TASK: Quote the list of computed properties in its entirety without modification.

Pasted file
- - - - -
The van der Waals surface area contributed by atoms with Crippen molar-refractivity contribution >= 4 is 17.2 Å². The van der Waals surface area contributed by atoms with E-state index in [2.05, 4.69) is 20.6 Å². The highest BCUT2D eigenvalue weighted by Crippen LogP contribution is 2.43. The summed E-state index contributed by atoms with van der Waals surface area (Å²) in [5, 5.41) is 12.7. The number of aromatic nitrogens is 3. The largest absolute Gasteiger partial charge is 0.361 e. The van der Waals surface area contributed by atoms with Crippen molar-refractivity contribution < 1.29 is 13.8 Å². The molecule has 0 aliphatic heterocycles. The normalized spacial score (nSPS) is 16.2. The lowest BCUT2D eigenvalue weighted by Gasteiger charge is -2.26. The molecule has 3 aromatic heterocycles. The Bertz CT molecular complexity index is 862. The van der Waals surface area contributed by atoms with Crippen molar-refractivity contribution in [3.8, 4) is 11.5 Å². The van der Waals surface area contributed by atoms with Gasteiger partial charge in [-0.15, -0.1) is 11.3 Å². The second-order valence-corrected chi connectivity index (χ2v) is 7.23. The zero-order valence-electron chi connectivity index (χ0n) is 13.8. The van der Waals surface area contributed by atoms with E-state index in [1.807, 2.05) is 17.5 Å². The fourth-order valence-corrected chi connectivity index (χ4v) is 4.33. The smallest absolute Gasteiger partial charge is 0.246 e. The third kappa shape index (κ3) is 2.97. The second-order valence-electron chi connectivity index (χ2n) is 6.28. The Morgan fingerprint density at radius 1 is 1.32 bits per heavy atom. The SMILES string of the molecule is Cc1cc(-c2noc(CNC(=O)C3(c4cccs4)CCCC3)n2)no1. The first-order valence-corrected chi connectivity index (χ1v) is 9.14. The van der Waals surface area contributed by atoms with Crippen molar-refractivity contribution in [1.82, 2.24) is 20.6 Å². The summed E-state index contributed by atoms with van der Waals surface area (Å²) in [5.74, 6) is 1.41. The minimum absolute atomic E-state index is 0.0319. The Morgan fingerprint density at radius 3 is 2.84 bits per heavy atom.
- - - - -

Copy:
The van der Waals surface area contributed by atoms with Crippen molar-refractivity contribution >= 4 is 17.2 Å². The van der Waals surface area contributed by atoms with E-state index in [2.05, 4.69) is 20.6 Å². The highest BCUT2D eigenvalue weighted by Crippen LogP contribution is 2.43. The summed E-state index contributed by atoms with van der Waals surface area (Å²) in [5, 5.41) is 12.7. The number of aromatic nitrogens is 3. The largest absolute Gasteiger partial charge is 0.361 e. The van der Waals surface area contributed by atoms with Crippen molar-refractivity contribution < 1.29 is 13.8 Å². The molecule has 0 aliphatic heterocycles. The normalized spacial score (nSPS) is 16.2. The lowest BCUT2D eigenvalue weighted by Gasteiger charge is -2.26. The molecule has 3 aromatic heterocycles. The Bertz CT molecular complexity index is 862. The van der Waals surface area contributed by atoms with Crippen molar-refractivity contribution in [3.8, 4) is 11.5 Å². The van der Waals surface area contributed by atoms with Gasteiger partial charge in [-0.15, -0.1) is 11.3 Å². The second-order valence-corrected chi connectivity index (χ2v) is 7.23. The zero-order valence-electron chi connectivity index (χ0n) is 13.8. The van der Waals surface area contributed by atoms with E-state index in [1.807, 2.05) is 17.5 Å². The fourth-order valence-corrected chi connectivity index (χ4v) is 4.33. The smallest absolute Gasteiger partial charge is 0.246 e. The third kappa shape index (κ3) is 2.97. The second-order valence-electron chi connectivity index (χ2n) is 6.28. The Morgan fingerprint density at radius 1 is 1.32 bits per heavy atom. The SMILES string of the molecule is Cc1cc(-c2noc(CNC(=O)C3(c4cccs4)CCCC3)n2)no1. The first-order valence-corrected chi connectivity index (χ1v) is 9.14. The van der Waals surface area contributed by atoms with Crippen molar-refractivity contribution in [1.82, 2.24) is 20.6 Å². The summed E-state index contributed by atoms with van der Waals surface area (Å²) in [5.74, 6) is 1.41. The minimum absolute atomic E-state index is 0.0319. The Morgan fingerprint density at radius 3 is 2.84 bits per heavy atom.